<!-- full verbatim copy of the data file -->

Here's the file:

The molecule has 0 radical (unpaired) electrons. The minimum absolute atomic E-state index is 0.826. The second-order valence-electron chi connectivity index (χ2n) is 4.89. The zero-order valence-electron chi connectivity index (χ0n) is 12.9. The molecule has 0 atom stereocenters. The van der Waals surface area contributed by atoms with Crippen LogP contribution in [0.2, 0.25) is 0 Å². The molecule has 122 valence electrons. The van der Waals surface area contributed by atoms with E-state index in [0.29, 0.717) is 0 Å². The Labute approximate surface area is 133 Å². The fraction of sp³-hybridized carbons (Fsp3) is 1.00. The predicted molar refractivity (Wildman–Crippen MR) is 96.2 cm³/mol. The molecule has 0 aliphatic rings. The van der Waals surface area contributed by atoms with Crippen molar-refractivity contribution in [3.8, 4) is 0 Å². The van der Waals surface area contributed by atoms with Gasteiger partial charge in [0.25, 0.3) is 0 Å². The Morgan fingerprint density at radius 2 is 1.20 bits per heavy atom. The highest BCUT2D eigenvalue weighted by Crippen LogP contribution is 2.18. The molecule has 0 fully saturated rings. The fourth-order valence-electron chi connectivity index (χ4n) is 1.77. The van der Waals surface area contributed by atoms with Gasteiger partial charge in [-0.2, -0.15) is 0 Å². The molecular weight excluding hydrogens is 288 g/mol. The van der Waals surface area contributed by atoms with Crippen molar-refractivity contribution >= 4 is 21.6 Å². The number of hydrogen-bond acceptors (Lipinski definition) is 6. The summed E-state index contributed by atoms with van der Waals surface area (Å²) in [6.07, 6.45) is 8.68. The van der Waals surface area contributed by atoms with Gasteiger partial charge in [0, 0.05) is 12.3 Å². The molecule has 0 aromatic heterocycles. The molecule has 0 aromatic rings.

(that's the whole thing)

The molecule has 0 radical (unpaired) electrons. The minimum absolute atomic E-state index is 0.826. The second-order valence-electron chi connectivity index (χ2n) is 4.89. The zero-order valence-electron chi connectivity index (χ0n) is 12.9. The molecule has 0 atom stereocenters. The van der Waals surface area contributed by atoms with Crippen LogP contribution in [0.2, 0.25) is 0 Å². The molecule has 122 valence electrons. The van der Waals surface area contributed by atoms with E-state index in [0.29, 0.717) is 0 Å². The Labute approximate surface area is 133 Å². The fraction of sp³-hybridized carbons (Fsp3) is 1.00. The predicted molar refractivity (Wildman–Crippen MR) is 96.2 cm³/mol. The molecule has 0 aliphatic rings. The van der Waals surface area contributed by atoms with Crippen molar-refractivity contribution in [3.8, 4) is 0 Å². The van der Waals surface area contributed by atoms with Gasteiger partial charge in [0.25, 0.3) is 0 Å². The Morgan fingerprint density at radius 2 is 1.20 bits per heavy atom. The highest BCUT2D eigenvalue weighted by Crippen LogP contribution is 2.18. The molecule has 0 fully saturated rings. The fourth-order valence-electron chi connectivity index (χ4n) is 1.77. The van der Waals surface area contributed by atoms with Gasteiger partial charge in [-0.2, -0.15) is 0 Å². The molecular weight excluding hydrogens is 288 g/mol. The van der Waals surface area contributed by atoms with Crippen molar-refractivity contribution >= 4 is 21.6 Å². The number of hydrogen-bond acceptors (Lipinski definition) is 6. The summed E-state index contributed by atoms with van der Waals surface area (Å²) in [6.07, 6.45) is 8.68. The van der Waals surface area contributed by atoms with Gasteiger partial charge in [0, 0.05) is 12.3 Å². The molecule has 0 aromatic heterocycles. The molecule has 0 aromatic rings.